Image credit: Swiss Entertainment
In her previous outings as a snobbish damsel-in-distress (Half Girlfriend), live-in damsel-in-distress (OK Jaanu), singing damsel-in-distress (Rock On 2), dancing damsel-in-distress (ABCD 2), and her most challenging role in the recent past — dead damsel-in-distress (Ek Villian), Shraddha Kapoor wisely remained within the abysmally limited range of her acting repertoire, but with Haseena Parkar she seems to have vastly overplayed her hand. Her fair skin is tackily lathered with a yellowish-brown tinge, even as she slurs and scatters her glaring ineptitude in every frame of a film where no one comes any close to looking like the characters they’re supposed to be portraying. In fact, her act as Haseena in the film, makes every appearance of Uday Chopra, and Harman Baweja combined, look like a misunderstood masterpiece.
Moreover, Shraddha Kapoor’s dismal track record in every role she has undertaken forces a rather pertinent question: What exactly is she still doing in Bollywood? At a time when the Hindi film industry boasts of a sea of talented young actresses with proven acting mettle like Alia Bhatt, Deepika Padukone, Anushka Sharma, and Bhumi Pednekar; what really is her appeal? She doesn’t have the emotional range, or relatability to pull off being a romcom lead like Deepika Padukone in Tamasha. She also doesn’t possess the grit required to do an Anushka Sharma in NH10, or an Alia Bhatt in Highway. She’s also not equipped to play a small-town girl, a requirement that three-film old Bhumi Pednekar has artfully mastered. Moreover, neither does she boast of a screen presence like that of Kangana Ranaut, nor box-office domination like Katrina Kaif, and, yet in this year itself, we’ve had to endure three big-budget films headlined by her limited acting skills, and box-office incompatibility.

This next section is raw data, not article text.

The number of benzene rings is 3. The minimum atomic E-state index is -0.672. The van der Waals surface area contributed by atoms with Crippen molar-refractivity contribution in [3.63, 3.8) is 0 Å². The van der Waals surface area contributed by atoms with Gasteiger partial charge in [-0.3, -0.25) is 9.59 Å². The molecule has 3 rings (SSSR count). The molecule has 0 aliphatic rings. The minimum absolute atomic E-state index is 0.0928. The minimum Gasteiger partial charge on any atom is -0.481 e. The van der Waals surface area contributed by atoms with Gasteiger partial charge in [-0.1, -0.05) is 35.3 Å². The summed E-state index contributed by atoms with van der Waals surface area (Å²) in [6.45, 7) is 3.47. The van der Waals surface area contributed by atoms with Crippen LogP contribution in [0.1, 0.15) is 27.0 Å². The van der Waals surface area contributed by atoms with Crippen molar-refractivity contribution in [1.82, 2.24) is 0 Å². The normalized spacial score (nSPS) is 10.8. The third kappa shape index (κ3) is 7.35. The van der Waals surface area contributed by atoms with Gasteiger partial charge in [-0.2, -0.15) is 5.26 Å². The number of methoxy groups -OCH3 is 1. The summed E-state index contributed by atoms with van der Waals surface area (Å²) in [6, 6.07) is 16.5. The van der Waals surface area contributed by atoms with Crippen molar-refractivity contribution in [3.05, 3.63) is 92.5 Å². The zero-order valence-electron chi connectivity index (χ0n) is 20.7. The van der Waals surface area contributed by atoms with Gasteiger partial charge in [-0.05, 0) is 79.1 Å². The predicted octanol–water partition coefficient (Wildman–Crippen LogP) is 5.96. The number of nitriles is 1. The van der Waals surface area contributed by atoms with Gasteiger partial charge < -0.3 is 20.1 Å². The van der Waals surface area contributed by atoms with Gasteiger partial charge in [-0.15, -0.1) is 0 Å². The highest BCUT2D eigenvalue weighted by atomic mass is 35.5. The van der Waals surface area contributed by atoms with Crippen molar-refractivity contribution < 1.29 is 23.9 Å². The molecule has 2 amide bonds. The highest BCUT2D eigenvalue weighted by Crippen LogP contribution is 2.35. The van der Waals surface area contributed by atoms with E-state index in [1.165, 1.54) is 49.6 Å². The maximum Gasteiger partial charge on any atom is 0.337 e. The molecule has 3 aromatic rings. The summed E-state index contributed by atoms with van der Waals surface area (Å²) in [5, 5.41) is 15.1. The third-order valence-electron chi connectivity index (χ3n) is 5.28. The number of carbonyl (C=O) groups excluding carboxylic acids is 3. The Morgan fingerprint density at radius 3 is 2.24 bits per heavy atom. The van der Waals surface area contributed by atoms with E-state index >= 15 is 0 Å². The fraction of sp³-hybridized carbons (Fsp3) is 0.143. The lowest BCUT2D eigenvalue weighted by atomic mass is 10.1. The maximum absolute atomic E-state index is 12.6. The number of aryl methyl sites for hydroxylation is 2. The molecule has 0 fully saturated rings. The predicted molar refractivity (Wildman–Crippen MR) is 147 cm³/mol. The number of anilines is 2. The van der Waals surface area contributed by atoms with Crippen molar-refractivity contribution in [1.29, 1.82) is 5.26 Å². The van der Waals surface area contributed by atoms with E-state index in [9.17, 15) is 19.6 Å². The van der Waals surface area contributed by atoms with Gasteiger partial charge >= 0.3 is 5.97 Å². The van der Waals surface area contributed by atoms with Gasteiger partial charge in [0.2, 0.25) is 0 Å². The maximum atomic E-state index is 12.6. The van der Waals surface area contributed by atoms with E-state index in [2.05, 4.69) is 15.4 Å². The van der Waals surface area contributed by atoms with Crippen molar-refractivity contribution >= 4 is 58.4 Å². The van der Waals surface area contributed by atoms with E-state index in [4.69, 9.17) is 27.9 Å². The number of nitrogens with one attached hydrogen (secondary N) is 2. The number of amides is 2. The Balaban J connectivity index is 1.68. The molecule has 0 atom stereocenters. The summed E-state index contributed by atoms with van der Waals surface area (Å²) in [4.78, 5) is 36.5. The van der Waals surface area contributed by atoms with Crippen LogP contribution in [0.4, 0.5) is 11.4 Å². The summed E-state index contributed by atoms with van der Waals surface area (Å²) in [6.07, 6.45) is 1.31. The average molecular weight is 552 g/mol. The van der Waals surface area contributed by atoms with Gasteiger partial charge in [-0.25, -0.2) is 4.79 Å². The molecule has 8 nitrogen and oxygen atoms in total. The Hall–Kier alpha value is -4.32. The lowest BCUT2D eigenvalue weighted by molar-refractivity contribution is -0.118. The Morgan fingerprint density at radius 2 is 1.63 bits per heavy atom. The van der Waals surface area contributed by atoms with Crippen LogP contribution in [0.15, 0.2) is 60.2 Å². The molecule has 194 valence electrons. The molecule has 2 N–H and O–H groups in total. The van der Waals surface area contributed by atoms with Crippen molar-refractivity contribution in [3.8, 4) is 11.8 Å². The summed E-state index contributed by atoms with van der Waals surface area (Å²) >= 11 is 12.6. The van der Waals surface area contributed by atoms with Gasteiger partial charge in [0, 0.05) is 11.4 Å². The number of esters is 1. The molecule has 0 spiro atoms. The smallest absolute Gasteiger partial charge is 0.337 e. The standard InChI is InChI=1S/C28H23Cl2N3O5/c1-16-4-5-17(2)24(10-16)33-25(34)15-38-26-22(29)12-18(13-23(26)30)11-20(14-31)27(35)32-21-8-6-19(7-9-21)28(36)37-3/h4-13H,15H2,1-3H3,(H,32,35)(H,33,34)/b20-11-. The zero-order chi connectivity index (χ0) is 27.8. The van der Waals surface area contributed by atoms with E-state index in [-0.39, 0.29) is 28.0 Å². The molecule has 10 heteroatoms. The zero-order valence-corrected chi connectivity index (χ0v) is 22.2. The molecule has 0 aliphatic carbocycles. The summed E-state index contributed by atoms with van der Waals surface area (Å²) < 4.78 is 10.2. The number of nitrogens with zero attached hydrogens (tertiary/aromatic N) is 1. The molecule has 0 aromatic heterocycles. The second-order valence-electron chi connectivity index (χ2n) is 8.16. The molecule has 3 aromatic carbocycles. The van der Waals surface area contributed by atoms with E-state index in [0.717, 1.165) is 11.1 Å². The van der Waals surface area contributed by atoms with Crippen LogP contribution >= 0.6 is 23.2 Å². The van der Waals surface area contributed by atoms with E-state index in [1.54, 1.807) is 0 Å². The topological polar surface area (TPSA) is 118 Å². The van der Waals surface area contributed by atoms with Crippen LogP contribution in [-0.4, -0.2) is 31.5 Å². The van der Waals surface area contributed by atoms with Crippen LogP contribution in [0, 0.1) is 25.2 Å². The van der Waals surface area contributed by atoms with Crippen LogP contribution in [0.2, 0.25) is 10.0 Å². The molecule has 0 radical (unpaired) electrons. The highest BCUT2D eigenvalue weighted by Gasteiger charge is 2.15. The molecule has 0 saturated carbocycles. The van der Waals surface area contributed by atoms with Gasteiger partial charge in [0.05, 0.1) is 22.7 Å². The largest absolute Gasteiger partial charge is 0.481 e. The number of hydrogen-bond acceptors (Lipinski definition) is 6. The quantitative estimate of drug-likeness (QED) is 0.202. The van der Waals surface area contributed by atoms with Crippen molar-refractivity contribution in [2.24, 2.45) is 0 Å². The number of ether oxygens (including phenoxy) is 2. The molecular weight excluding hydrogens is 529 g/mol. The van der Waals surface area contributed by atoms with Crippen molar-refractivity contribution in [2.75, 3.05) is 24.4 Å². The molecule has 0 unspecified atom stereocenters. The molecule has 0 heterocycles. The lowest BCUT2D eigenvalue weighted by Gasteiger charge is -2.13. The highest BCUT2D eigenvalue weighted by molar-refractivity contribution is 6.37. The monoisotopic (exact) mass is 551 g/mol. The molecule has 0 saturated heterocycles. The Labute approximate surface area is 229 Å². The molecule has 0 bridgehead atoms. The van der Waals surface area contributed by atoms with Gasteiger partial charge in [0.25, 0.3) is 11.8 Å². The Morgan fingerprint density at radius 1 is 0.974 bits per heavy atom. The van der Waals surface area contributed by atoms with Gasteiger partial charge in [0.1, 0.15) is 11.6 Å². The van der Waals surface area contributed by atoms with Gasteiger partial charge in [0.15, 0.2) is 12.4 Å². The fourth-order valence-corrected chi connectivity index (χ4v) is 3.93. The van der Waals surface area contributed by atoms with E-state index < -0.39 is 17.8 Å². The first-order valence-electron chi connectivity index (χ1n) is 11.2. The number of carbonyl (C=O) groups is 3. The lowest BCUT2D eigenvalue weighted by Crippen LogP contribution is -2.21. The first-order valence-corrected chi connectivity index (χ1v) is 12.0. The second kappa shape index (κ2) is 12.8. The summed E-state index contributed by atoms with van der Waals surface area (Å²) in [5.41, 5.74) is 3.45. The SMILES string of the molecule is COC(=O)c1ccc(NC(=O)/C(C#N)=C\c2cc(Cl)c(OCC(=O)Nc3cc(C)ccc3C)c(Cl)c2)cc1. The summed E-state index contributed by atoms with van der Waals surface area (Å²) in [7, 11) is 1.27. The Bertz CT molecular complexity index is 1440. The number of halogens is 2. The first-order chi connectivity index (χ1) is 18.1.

She’s essentially Bollywood’s Rahul Gandhi, boasting of an existence designed to merely accentuate its sheer pointlessness with every appearance.
Even the aspirational Barbie act targeted largely at the country’s testosterone- fuelled Everyman that Shraddha excels at, is getting as stale as the jokes in the Golmaal franchise. She’s essentially Bollywood’s Rahul Gandhi, boasting of an existence designed to merely accentuate its sheer pointlessness with every appearance. She’s also a human “actor” version of the oft-abused elaichi in a biryani, guilty of thunderously bringing down the flawless flavour of anything with its sore presence.
In her next film as lead “actor”, Shraddha Kapoor has undertaken the exigent task of ruining Saina Nehwal’s reputation in the eyes of over 1.3 billion Indians, as she gears up to prepare playing her reel version on the big screen (by having biryani made by Nehwal’s mother) and that’s no mean task. It doesn’t take a genius to predict the fate of the film. A wise man once said, “Shraddha Kapoor has a rich father so she can take it easy,” and I would earnestly ask her to pay heed.
If her seven-year-old career is any evidence, Shraddha Kapoor is certainly no Haseena.
When not obsessing over TV shows, planning unaffordable vacations, or stuffing her face with french fries, Poulomi likes believing that some day her sense of humour will be darker than her under-eye circles.